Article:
Campus Contracting Inc. v. Torbear Contracting Inc., 2023 ONSC 6782
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By: Alexandre Doucet (Articled Clerk)
The Plaintiff, Campus Contracting Inc., entered into a contract dated December 22, 2005 (“the Contract”) with the Defendant, Torbear Contracting Inc., to provide material and labour for the installation of high-pressured concrete watermains and sewers at the Maple Pumping Station in Vaugh, Ontario. The contracted amount for this service was $1,407,050.00 plus applicable taxes.
The Plaintiff claimed that it hadn’t been paid for the work performed and was owed $750,168.10 plus GST. The Plaintiff refused to continue the contracted work until payment was received, and work stopped around August 13, 2007. In response, the Defendant issued a notice of default on August 13, 2007, and declared the Plaintiff in default of the Contract on August 16, 2007. The Defendant alleged the work was deficient and that the Plaintiff abandoned the project, claiming damages for incomplete work along with damages for delay.
The Contract included, among other functions, the installation of four pipes. These pipes failed their pressure tests multiple times. This usually indicates a leak stemming from failures around coupling and joints. At trial, expert evidence from both sides were heard to determine how the pipes leaked but since there was no documented evidence of a compaction test, there was no evidence the Plaintiff had adequately fulfilled their contracted duty to compact the soil under the pipes. The court therefore refused to accept evidence by the Plaintiff that disputed the Defendant’s conclusions [para 99-101].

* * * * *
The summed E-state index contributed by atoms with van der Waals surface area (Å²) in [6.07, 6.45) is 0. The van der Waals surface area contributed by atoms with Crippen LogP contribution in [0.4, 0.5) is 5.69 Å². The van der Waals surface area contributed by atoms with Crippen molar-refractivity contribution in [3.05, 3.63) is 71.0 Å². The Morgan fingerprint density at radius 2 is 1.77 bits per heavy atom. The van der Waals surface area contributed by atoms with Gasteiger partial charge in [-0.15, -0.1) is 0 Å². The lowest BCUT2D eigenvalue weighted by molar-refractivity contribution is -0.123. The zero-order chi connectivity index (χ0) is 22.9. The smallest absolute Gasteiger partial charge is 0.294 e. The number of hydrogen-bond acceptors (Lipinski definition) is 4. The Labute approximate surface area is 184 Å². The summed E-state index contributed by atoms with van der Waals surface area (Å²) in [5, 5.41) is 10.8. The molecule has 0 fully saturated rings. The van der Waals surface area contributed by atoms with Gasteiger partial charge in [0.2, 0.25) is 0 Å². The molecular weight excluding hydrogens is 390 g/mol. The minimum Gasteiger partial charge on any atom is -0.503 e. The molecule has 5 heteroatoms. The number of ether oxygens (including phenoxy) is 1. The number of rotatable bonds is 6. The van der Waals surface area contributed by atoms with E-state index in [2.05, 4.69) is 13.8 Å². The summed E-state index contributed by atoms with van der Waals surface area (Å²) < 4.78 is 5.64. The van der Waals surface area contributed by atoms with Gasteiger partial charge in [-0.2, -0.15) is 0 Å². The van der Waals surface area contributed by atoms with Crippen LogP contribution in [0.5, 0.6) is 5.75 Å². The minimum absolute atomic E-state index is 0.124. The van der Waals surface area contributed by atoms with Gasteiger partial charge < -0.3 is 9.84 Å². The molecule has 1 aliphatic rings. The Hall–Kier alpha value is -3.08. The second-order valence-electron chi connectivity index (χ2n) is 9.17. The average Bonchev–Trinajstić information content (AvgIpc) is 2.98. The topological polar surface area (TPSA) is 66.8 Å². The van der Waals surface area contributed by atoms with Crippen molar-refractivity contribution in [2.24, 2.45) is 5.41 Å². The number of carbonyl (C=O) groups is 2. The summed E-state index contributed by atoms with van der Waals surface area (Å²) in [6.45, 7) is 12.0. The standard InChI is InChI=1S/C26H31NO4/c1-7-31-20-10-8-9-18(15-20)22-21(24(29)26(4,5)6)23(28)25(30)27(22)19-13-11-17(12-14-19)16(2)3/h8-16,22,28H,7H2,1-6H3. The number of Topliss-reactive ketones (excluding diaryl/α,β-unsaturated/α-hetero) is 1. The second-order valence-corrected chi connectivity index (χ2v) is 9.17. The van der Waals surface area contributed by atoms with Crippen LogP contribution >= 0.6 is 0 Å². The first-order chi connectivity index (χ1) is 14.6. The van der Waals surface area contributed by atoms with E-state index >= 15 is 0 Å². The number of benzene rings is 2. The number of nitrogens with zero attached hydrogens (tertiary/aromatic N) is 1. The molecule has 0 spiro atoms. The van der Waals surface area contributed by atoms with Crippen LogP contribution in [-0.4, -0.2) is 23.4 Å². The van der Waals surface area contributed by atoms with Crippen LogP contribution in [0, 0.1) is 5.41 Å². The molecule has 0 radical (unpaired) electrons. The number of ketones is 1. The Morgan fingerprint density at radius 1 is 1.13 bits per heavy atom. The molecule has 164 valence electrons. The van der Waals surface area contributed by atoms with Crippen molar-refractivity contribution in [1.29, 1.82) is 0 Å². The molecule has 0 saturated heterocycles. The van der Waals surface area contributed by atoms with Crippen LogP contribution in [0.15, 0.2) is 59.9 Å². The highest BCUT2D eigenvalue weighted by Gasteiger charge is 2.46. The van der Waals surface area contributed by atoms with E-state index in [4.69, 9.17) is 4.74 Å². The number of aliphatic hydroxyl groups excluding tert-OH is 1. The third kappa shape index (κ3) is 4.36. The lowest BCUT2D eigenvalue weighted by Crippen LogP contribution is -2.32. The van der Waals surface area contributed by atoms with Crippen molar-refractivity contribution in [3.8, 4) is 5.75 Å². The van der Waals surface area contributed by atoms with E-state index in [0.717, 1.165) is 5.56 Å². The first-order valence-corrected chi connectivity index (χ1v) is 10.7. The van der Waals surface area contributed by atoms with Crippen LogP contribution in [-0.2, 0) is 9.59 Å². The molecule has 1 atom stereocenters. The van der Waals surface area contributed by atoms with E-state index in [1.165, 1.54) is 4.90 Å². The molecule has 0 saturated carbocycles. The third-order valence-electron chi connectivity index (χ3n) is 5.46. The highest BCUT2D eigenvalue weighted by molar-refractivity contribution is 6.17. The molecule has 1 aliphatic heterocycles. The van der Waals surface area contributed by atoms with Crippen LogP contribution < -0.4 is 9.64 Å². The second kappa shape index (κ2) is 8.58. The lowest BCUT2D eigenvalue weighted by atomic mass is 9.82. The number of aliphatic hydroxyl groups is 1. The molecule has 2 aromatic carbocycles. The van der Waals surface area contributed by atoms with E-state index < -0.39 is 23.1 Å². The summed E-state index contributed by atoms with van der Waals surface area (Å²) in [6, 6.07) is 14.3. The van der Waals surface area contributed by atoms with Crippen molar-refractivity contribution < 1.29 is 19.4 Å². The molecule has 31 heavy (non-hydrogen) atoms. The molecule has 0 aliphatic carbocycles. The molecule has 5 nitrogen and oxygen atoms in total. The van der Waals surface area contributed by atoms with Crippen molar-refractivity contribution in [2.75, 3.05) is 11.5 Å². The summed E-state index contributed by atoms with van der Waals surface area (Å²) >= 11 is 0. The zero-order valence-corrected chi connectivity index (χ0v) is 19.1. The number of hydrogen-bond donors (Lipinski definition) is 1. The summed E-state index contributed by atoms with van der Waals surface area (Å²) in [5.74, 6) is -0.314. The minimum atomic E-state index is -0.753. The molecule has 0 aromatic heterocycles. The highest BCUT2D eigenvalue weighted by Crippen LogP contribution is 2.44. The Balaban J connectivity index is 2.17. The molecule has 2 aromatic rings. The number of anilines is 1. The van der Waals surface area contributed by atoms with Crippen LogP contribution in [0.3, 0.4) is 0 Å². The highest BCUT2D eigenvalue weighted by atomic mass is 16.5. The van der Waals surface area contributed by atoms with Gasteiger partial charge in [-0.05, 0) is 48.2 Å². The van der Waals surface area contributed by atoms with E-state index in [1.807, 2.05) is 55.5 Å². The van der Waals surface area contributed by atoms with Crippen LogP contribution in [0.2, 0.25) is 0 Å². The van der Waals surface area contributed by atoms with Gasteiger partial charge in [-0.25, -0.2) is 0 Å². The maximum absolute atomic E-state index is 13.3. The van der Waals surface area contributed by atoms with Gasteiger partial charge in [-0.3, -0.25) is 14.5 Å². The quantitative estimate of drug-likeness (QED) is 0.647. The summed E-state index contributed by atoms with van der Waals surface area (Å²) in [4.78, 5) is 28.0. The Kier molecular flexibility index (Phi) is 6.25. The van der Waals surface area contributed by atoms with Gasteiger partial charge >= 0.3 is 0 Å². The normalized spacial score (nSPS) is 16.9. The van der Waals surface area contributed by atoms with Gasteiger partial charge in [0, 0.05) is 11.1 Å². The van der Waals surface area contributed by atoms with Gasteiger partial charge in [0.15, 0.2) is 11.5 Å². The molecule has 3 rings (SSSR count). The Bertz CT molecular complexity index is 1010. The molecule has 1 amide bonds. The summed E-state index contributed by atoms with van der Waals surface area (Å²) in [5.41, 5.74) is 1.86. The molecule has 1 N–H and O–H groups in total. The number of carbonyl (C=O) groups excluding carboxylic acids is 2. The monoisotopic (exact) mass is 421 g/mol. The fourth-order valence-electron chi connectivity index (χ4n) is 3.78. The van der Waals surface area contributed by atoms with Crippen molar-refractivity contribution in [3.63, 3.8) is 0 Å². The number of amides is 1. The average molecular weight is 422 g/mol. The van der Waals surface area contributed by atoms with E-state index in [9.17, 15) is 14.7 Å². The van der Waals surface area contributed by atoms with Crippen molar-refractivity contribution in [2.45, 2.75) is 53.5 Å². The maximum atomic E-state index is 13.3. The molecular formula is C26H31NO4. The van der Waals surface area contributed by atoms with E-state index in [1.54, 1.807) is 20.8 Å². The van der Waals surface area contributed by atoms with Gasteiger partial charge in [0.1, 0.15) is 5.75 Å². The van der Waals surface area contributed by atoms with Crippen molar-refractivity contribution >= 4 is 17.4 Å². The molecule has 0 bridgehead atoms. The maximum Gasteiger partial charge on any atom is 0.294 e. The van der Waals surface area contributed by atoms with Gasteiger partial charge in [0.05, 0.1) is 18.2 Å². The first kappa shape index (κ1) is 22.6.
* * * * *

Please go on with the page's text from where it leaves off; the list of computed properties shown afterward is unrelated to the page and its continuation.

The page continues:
As for the breach of Contract, the Plaintiff provided no accounting evidence regarding the amounts owed and received from the Defendant, which meant it had no way of substantiating its loss [para 76]. Furthermore, a “pay when paid” clause in the Contract was also breached by the Plaintiff when they did not pay the Defendant the initial invoice, which would then entitle the Plaintiff to renumeration of that initial invoice. This meant the Plaintiff not only provided no evidence that they were owed any amount whatsoever, they also did not comply with their own contractual payment process [para 79].
As for whether the Contract was abandoned by the Plaintiff or unlawfully terminated by the Defendant, Justice Sutherland listed four factors to find that the Plaintiff abandoned the Contract. First, the lack of repudiating evidence from the Plaintiff regarding the reason for the leaks meant Justice Sutherland admitted only the Defendant’s expert evidence. The Plaintiff could not prove the leak was the Defendant’s fault. Second, the notice by the Plaintiff did not comply with the 10-day notice period provided in the Contract, breaching that term. Third, the Plaintiff could not prove on a balance of probabilities that its inability to complete the work was due to a breach of Contract by the Defendant. Instead, it appeared that the Plaintiff did not want to complete the work under its own volition. Finally, when the Plaintiff was provided a notice of default by the Defendant per the terms of the Contract, the Plaintiff never responded to the notice of default, breaching another term of the Contract [paras 113-117].
Justice Sutherland concluded that the Plaintiff was in breach of the Contract and that the Defendant was within its rights to terminate it [para 118].